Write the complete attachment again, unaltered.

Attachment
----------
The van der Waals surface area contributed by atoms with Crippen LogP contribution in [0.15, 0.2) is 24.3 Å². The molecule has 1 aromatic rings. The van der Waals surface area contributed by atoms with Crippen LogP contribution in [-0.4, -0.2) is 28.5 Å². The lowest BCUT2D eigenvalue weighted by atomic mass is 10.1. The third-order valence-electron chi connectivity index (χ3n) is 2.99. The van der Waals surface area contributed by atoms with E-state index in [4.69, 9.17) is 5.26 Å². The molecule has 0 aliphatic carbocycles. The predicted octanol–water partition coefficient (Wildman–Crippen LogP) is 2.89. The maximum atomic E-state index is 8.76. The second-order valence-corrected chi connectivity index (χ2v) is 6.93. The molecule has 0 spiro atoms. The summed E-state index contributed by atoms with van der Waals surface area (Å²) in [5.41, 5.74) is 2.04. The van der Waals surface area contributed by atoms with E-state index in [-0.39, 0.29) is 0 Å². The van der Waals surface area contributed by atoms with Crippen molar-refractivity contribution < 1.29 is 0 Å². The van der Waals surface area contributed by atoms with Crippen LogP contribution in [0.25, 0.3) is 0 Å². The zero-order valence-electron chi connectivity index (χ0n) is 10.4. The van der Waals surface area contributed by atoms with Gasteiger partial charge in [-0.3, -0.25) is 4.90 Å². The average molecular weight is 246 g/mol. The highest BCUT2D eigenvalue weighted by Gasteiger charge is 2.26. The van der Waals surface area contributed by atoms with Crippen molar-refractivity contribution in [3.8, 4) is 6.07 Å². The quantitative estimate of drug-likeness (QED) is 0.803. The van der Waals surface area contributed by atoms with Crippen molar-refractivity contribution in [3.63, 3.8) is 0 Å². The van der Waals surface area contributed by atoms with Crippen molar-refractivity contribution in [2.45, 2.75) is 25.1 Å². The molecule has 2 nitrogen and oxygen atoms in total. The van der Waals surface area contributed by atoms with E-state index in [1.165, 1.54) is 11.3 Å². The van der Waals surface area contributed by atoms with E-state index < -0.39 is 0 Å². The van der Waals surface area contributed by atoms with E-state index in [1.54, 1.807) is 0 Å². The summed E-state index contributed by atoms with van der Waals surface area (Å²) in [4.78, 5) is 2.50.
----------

The van der Waals surface area contributed by atoms with Crippen LogP contribution in [0.15, 0.2) is 24.3 Å². The molecule has 1 aromatic rings. The van der Waals surface area contributed by atoms with Crippen LogP contribution in [-0.4, -0.2) is 28.5 Å². The lowest BCUT2D eigenvalue weighted by atomic mass is 10.1. The third-order valence-electron chi connectivity index (χ3n) is 2.99. The van der Waals surface area contributed by atoms with E-state index in [4.69, 9.17) is 5.26 Å². The molecule has 0 aliphatic carbocycles. The predicted octanol–water partition coefficient (Wildman–Crippen LogP) is 2.89. The maximum atomic E-state index is 8.76. The second-order valence-corrected chi connectivity index (χ2v) is 6.93. The molecule has 0 spiro atoms. The summed E-state index contributed by atoms with van der Waals surface area (Å²) in [5.41, 5.74) is 2.04. The van der Waals surface area contributed by atoms with E-state index in [-0.39, 0.29) is 0 Å². The van der Waals surface area contributed by atoms with Crippen molar-refractivity contribution < 1.29 is 0 Å². The van der Waals surface area contributed by atoms with Crippen LogP contribution in [0.25, 0.3) is 0 Å². The zero-order valence-electron chi connectivity index (χ0n) is 10.4. The van der Waals surface area contributed by atoms with Gasteiger partial charge in [-0.3, -0.25) is 4.90 Å². The average molecular weight is 246 g/mol. The highest BCUT2D eigenvalue weighted by Gasteiger charge is 2.26. The van der Waals surface area contributed by atoms with Crippen molar-refractivity contribution in [3.8, 4) is 6.07 Å². The quantitative estimate of drug-likeness (QED) is 0.803. The van der Waals surface area contributed by atoms with Crippen molar-refractivity contribution in [3.63, 3.8) is 0 Å². The van der Waals surface area contributed by atoms with Crippen molar-refractivity contribution in [2.45, 2.75) is 25.1 Å². The molecule has 2 nitrogen and oxygen atoms in total. The van der Waals surface area contributed by atoms with E-state index in [1.165, 1.54) is 11.3 Å². The van der Waals surface area contributed by atoms with E-state index < -0.39 is 0 Å². The van der Waals surface area contributed by atoms with E-state index in [1.54, 1.807) is 0 Å². The summed E-state index contributed by atoms with van der Waals surface area (Å²) in [4.78, 5) is 2.50.